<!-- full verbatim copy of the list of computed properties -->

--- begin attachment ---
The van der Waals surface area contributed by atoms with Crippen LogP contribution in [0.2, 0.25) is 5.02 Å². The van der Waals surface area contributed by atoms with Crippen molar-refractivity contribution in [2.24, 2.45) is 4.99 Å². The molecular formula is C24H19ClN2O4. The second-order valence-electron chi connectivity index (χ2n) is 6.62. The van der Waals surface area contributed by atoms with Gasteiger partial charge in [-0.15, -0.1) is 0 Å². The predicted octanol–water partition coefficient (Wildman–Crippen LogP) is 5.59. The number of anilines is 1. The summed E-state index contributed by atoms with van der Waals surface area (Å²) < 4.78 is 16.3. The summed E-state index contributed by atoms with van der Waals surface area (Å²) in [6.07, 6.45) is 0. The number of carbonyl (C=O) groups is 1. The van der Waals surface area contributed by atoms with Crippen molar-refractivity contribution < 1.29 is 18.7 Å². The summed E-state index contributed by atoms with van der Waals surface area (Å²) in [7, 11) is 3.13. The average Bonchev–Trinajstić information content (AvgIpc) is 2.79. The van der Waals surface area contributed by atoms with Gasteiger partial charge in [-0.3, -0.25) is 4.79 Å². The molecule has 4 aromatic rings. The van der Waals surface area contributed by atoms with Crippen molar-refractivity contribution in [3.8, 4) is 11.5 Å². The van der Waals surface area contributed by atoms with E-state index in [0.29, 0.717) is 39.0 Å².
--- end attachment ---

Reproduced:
The van der Waals surface area contributed by atoms with Crippen LogP contribution in [0.2, 0.25) is 5.02 Å². The van der Waals surface area contributed by atoms with Crippen molar-refractivity contribution in [2.24, 2.45) is 4.99 Å². The molecular formula is C24H19ClN2O4. The second-order valence-electron chi connectivity index (χ2n) is 6.62. The van der Waals surface area contributed by atoms with Gasteiger partial charge in [-0.15, -0.1) is 0 Å². The predicted octanol–water partition coefficient (Wildman–Crippen LogP) is 5.59. The number of anilines is 1. The summed E-state index contributed by atoms with van der Waals surface area (Å²) < 4.78 is 16.3. The summed E-state index contributed by atoms with van der Waals surface area (Å²) in [6.07, 6.45) is 0. The number of carbonyl (C=O) groups is 1. The van der Waals surface area contributed by atoms with Crippen molar-refractivity contribution < 1.29 is 18.7 Å². The summed E-state index contributed by atoms with van der Waals surface area (Å²) in [7, 11) is 3.13. The average Bonchev–Trinajstić information content (AvgIpc) is 2.79. The van der Waals surface area contributed by atoms with Gasteiger partial charge in [-0.3, -0.25) is 4.79 Å². The molecule has 4 aromatic rings. The van der Waals surface area contributed by atoms with Crippen molar-refractivity contribution in [3.8, 4) is 11.5 Å². The van der Waals surface area contributed by atoms with E-state index in [0.29, 0.717) is 39.0 Å².